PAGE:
By the 7th week, the group had more than 800 members from all over the world. Franziska along with everyone began by exploring her home country Switzerland and Israel in the month of January. In February, it was China and France. And in March it is Sweden and then Nigeria. There’s a list of countries chalked out till the end of the year. Her idea is to have 24 countries host the group for 2 weeks each. The country’s hosts and everyone from the host country or living in the host country is welcome to contribute – photos, recipes, information about the daily life there and everything else! Franziska chose the countries randomly, making sure that each continent – its food, people and major religions, are well represented.
Each day the group sees at least 10 posts with people from the host countries. Each country hosts for two weeks and everyone from the host country or living in the host country is welcome to contribute – photos, recipes, information about the daily life there and everything else!telling about the culture and lifestyle there and others participate with their opinion.
“We talk about traditional foods (quite often we then find out that these dishes exist in other countries too or originated from other countries), recipes, about what school days look like (what time they have to get there, how long the days are, how much homework they have), the office hours and whether people go for lunch in restaurants or in front of the desk), what people do on the weekends, what they love about the country, things that are annoying in that particular country, about cool places to go, healthcare is always a big topic, the school system, holidays and traditions. “ She says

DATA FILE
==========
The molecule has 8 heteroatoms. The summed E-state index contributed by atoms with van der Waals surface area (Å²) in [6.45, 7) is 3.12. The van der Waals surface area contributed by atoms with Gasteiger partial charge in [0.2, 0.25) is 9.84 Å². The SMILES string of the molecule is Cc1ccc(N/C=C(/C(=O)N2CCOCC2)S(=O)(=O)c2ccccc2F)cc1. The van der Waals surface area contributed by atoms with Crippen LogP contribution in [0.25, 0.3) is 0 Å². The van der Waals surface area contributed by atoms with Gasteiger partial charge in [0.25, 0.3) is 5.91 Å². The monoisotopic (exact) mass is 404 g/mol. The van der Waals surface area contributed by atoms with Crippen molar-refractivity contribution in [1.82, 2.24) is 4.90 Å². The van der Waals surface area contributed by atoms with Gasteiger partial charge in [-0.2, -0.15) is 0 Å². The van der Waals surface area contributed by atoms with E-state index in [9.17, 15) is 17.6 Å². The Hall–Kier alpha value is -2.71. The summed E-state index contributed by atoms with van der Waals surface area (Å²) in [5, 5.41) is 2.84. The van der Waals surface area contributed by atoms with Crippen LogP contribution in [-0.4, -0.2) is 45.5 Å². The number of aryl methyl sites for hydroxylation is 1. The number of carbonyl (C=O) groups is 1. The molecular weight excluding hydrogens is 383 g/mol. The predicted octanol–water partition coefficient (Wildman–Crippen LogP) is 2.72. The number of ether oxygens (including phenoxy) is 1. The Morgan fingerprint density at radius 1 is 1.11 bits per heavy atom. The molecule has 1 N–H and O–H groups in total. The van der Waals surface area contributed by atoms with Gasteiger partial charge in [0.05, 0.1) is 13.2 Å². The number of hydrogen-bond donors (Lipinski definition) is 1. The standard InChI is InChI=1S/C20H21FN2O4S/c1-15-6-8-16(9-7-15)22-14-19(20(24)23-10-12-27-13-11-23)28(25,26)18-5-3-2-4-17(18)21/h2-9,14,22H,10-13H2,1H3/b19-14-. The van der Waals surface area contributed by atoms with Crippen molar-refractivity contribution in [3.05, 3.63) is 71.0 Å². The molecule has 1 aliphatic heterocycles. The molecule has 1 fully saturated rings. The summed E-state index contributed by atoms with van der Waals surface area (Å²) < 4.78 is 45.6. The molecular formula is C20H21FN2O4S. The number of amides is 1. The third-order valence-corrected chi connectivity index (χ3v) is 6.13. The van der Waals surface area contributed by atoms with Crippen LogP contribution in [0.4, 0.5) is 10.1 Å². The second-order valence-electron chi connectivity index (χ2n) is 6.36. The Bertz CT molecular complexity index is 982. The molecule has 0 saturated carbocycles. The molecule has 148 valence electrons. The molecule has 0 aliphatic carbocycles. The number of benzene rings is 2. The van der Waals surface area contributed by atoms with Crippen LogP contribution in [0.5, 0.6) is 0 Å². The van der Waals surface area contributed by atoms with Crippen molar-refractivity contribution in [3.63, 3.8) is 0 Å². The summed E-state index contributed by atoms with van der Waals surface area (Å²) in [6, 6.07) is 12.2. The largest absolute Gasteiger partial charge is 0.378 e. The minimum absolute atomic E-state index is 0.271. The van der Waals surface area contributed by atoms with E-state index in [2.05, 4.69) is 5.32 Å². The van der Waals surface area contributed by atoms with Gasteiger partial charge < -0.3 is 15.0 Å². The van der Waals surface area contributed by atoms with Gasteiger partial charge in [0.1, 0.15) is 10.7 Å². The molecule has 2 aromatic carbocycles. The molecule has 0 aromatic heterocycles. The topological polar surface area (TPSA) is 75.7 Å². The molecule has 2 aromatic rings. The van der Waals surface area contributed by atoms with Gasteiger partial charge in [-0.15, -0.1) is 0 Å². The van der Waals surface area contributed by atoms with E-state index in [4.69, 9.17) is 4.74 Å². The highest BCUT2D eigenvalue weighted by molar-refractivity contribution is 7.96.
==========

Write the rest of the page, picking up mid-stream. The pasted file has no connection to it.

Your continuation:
In the two plus months, Franziska has learnt many interesting facts from many cultures. And quite naturally, she found certain posts from a country more interesting than the other. Like the enormous shelves of hummous, readymade salads and dried fruit in the Israeli supermarket. But her favorite of all so far came from Taiwan. A Taiwanese lady documented her Chinese New Year Eve in Taiwan. She shared posts with food photos of what they ate, how they pray at home in front of their shrine, how they give the food to their ancestors first, the visit to the temple and burning the paper money.
There’s however one thing that comes to notice. The group sees more mums participating than dads. “It has to do with the Facebook groups where I recruited members from – the only international groups I’m in are parenting groups, and naturally parenting groups are attended by mothers, not dads. I’m trying to get more men but it’s difficult for me to recruit them.” She says.